The hardest thing in the world is to leave someone behind for six months, Senior Aircraftman Paul Goodfellow tells a hand-held camera as he crouches in what looks like a bathroom.
"It's not just saying bye for six months," the young member of Britain's Royal Air Force Regiment says on his way to Afghanistan in April 2007. "There's always the thought that maybe I might not come back and maybe we might not see each other again."
Mr. Goodfellow bade farewell to his girlfriend on a beach in South Shields, England, but was keeping in touch with loved ones - and the rest of the world - through a series of daily video diaries on YouTube during his deployment with the No. 51 Squadron in Kandahar province.
The clips gave viewers candid glimpses into the daily life of an RAF gunner. He spoke about his feelings and captured the everyday details of being in the military, such as weapons drills or going on patrol. He shared insights into the people and landscapes around him.
"It ended up being a personal account of one lad's life out in Afghanistan," said Mr. Goodfellow, 23, who now resides in Suffolk, England, where he recruits for the RAF. "I think that was important because people don't know what's going on. In the U.S., the troops get welcomed home like heroes, whereas here in the U.K., it's nothing like that; nobody knows what we're doing."
Scores of videos like Mr. Goodfellow's offer direct access to all aspects of military service - especially those ignored or cast aside by mainstream media. Troops playing soccer with Iraqi children, hostage rescue missions, shootouts with insurgents and montages put together by wives are just some of the uncensored clips on YouTube.
"If you look nightly on the news, particularly in the last few years, there are so many stories that are negative or that are questioning the military in one way or another, or raising doubts about it," YouTube spokesman Chris Dale said.
"This really gives you an unfiltered look. They're not slickly produced; it's just a very honest and straightforward interpretation of some of the conditions on the ground."
One video posted on the YouTube channel for the Multi-National Force in Iraq shows a night raid by members of the Iraqi Security Force in Kirkuk. The group was responding to citizens' tips about the location of an 11-year-old boy being held hostage by a kidnapping cell that was demanding a $100,000 ransom from his father, who works as a mechanic.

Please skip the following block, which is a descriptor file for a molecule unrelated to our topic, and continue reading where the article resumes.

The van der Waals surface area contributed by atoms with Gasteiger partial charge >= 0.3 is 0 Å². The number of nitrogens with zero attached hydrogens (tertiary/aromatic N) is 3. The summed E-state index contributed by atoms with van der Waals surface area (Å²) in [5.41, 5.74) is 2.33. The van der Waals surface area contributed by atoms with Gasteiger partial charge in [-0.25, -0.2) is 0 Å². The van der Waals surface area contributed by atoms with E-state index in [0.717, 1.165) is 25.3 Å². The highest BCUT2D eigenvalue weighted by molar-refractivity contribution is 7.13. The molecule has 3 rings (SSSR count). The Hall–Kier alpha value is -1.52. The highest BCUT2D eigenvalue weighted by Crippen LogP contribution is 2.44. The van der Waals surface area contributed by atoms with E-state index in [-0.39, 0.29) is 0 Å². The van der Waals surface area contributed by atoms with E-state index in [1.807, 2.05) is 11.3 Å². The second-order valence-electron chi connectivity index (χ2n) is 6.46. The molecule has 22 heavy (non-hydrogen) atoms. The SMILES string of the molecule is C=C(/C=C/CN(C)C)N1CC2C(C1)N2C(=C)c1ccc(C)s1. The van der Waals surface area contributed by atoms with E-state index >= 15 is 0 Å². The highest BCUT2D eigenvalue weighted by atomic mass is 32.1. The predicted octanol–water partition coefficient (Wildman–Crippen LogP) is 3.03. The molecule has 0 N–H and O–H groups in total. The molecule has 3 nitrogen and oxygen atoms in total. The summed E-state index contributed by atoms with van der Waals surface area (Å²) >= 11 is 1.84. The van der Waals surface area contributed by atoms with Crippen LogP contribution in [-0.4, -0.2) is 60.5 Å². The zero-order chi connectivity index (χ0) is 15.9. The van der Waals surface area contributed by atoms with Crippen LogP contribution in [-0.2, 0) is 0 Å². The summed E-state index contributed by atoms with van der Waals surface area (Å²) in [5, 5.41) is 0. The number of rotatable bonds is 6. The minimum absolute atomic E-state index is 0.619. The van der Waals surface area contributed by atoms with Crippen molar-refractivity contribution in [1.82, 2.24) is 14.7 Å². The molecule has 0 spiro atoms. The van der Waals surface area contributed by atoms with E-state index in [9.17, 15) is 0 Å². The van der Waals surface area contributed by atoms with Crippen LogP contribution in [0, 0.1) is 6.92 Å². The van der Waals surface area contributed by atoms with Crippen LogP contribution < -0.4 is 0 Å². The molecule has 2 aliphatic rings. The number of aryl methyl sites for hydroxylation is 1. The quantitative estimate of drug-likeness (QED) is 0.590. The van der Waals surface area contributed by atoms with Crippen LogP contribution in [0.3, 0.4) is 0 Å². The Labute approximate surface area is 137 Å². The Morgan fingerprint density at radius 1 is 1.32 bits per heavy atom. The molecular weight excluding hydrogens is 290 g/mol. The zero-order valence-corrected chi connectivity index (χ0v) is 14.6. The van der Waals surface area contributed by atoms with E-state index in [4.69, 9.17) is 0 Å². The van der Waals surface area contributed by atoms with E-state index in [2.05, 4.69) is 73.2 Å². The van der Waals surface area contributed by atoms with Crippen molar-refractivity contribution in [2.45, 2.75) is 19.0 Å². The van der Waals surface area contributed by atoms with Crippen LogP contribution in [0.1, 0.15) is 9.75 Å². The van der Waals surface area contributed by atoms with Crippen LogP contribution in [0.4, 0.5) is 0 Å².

The language spoken in the video is Arabic, but the sequence of events is not difficult to understand. The Iraqi soldiers rub the boy's head after rescuing him from his captors and give him a cell phone to call his parents. The clip ends with women crying for joy as they run to him in the night.
Comments on the video, which has been viewed in full more than 8,000 times, are emotive.
"The military is the greatest group of people on the planet, plain and simple," wrote one viewer. Another added: "but this won't make the news."
It's not realistic to expect the mainstream media to devote time to human-interest stories when "the majority [of war] is about violence," said Barbie Zelizer, a journalism professor at the University of Pennsylvania's Annenberg School for Communication.
"I think it's media's responsibility to reflect the bulk, kind of the core of what's going on," she said of the mainstream media's coverage of the wars in Iraq and Afghanistan. "It's not that the media are biased; it's the public isn't particularly supportive of this war so why should the media go and find the one or two videos on YouTube and give them coverage because they give a human aspect?"
YouTube's official military channels have managed to spark interest among recruits. Mr. Goodfellow, who returned in October to much media attention, said his numerous volunteers told him they were inspired by his videos.
"The amount of lads signing up after watching the YouTube diaries is amazing, really," he said.
Not all of the clips are positive. A viral video of a U.S. Marine throwing a puppy off a cliff sparked widespread outrage in March when it was uploaded on YouTube. The uproar led the Marine Corps to expel one Marine and discipline another.
One Internet TV documentary series hosted on YouTube, called "In Their Boots," focuses on military families and veterans readjusting to life after they come home. Producer Amanda Spain of the Brave New Foundation, which funds the project, said the episodes are all about "going through a life struggle."
"It's a different era where they can really, instead of just having the news tell their stories in two-minute sound bites, they get to tell the full thing so people get to see how dynamic they are," she said.
"Less than 1 percent of our population serves in the military, and 99 percent of the people don't really know their stories. And I do think that if the American public really got to know them as people, not just political props for either side, that they would really care about what's going on with them," Miss Spain said.
In Mr. Goodfellow's final video diary, he and other RAF members returning home from Afghanistan are greeted by the sound of bagpipes. He appears happy, tired and bittersweet.
"I'm obviously ecstatic to be back in one piece and to be home," he tells the camera. "One thing I will mention, on a sad note, basically the squadron didn't bring everybody back. ...
"A lot of people say that the real heroes don't return home."